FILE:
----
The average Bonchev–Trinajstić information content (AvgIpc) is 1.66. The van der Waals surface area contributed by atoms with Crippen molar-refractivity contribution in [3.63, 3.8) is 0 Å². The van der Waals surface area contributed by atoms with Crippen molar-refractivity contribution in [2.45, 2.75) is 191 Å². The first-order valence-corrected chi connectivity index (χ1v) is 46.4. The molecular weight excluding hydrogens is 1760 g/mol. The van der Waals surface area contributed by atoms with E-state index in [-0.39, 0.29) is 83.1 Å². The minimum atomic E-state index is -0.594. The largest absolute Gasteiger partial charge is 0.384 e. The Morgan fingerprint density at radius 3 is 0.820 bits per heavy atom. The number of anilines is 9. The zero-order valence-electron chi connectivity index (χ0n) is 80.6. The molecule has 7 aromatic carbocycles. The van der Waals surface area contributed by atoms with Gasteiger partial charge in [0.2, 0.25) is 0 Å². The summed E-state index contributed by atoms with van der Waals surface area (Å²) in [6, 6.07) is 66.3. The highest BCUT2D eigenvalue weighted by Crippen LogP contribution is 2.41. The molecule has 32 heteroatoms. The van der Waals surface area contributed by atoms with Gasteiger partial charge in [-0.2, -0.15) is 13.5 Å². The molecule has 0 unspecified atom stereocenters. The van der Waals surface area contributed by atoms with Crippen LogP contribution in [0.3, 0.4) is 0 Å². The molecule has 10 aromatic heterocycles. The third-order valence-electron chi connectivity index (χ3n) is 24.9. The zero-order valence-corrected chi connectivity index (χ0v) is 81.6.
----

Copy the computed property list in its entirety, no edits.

The average Bonchev–Trinajstić information content (AvgIpc) is 1.66. The van der Waals surface area contributed by atoms with Crippen molar-refractivity contribution in [3.63, 3.8) is 0 Å². The van der Waals surface area contributed by atoms with Crippen molar-refractivity contribution in [2.45, 2.75) is 191 Å². The first-order valence-corrected chi connectivity index (χ1v) is 46.4. The molecular weight excluding hydrogens is 1760 g/mol. The van der Waals surface area contributed by atoms with E-state index in [-0.39, 0.29) is 83.1 Å². The minimum atomic E-state index is -0.594. The largest absolute Gasteiger partial charge is 0.384 e. The Morgan fingerprint density at radius 3 is 0.820 bits per heavy atom. The number of anilines is 9. The zero-order valence-electron chi connectivity index (χ0n) is 80.6. The molecule has 7 aromatic carbocycles. The van der Waals surface area contributed by atoms with Gasteiger partial charge in [0.2, 0.25) is 0 Å². The summed E-state index contributed by atoms with van der Waals surface area (Å²) in [6, 6.07) is 66.3. The highest BCUT2D eigenvalue weighted by Crippen LogP contribution is 2.41. The molecule has 32 heteroatoms. The van der Waals surface area contributed by atoms with Gasteiger partial charge in [-0.2, -0.15) is 13.5 Å². The molecule has 0 unspecified atom stereocenters. The van der Waals surface area contributed by atoms with Crippen LogP contribution in [0.3, 0.4) is 0 Å². The molecule has 10 aromatic heterocycles. The third-order valence-electron chi connectivity index (χ3n) is 24.9. The zero-order valence-corrected chi connectivity index (χ0v) is 81.6.